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Mailbag: A detailed report should follow Las Vegas trip

May 09, 2012

The Costa Mesa City Council talks about transparency and running the city like a business, yet it appears to lack even the most basic business practices. Two members asked to have a subsidy to attend the International Council of Shopping Centers (ICSC) convention in Las Vegas. Attending a developer conference to promote our city makes sense.

Let's put aside that this convention provides business opportunities for developers and these two councilmen (also in real estate) would probably be attending whether or not the city subsidized them. Let's put aside that this convention is a historically proven opportunity to accrue political donations if someone is running for office. And, let's put aside that as successful business people, I would think that they could both afford the $750 each they have requested from the city.

They said they are going to conduct city business, and I take them at their word. These are not the issues here.

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The questions here are simple: What will you accomplish, and what did you accomplish, on your trip to Las Vegas?

Surprisingly, there was a sarcastic, negative reaction from two of the other council members when a request was made to provide a detailed report on the conventioneers' meetings.

As a business person for the last 30-plus years, I have attended hundreds of conventions. As an executive, as a consultant, as an exhibitor and as an attendee. I have shared costs with multiple clients. In each and every case there was a simple requirement for myself and my executives: Provide a comprehensive, detailed report on who you met, what you discussed, what you learned walking the show, what are the next steps, what is the opportunity.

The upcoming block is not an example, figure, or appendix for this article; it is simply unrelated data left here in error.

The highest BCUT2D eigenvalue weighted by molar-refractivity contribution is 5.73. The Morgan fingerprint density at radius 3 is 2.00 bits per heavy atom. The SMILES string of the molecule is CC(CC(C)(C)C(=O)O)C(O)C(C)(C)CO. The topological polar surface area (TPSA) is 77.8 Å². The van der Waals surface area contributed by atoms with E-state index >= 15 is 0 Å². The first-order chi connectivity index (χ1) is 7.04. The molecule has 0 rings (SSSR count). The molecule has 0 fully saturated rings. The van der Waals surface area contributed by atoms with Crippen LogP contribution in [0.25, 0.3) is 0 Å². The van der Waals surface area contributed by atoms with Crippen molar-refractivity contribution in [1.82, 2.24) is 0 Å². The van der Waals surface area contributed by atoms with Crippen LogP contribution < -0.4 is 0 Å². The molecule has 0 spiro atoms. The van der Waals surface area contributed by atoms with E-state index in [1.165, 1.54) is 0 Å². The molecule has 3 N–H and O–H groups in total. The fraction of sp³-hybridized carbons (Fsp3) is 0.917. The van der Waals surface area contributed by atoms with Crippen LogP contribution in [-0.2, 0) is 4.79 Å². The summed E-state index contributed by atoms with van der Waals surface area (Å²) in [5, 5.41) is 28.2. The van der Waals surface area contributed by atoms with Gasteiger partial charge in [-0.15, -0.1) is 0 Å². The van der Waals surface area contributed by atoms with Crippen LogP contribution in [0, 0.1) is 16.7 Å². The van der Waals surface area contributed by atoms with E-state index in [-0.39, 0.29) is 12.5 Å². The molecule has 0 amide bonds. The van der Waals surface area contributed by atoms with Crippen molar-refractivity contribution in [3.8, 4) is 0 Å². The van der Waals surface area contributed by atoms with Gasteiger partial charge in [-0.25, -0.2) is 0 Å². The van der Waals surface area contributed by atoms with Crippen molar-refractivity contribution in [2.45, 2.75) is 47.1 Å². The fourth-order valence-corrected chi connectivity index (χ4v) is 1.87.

The form of this report varied, but at a minimum it consisted of stapling business cards to a contact sheet and writing up a meeting re-cap so we could convert a meeting into an opportunity. We summarize all of this information in a report to my client, my company and myself. We would then be able to follow up on all of the meetings to convert them to business. Everyone would have all of the information they needed for a cogent, comprehensive series of next steps. In many cases, reimbursement for expenses was contingent upon receiving a report of business conducted. It is not just an oral debriefing.

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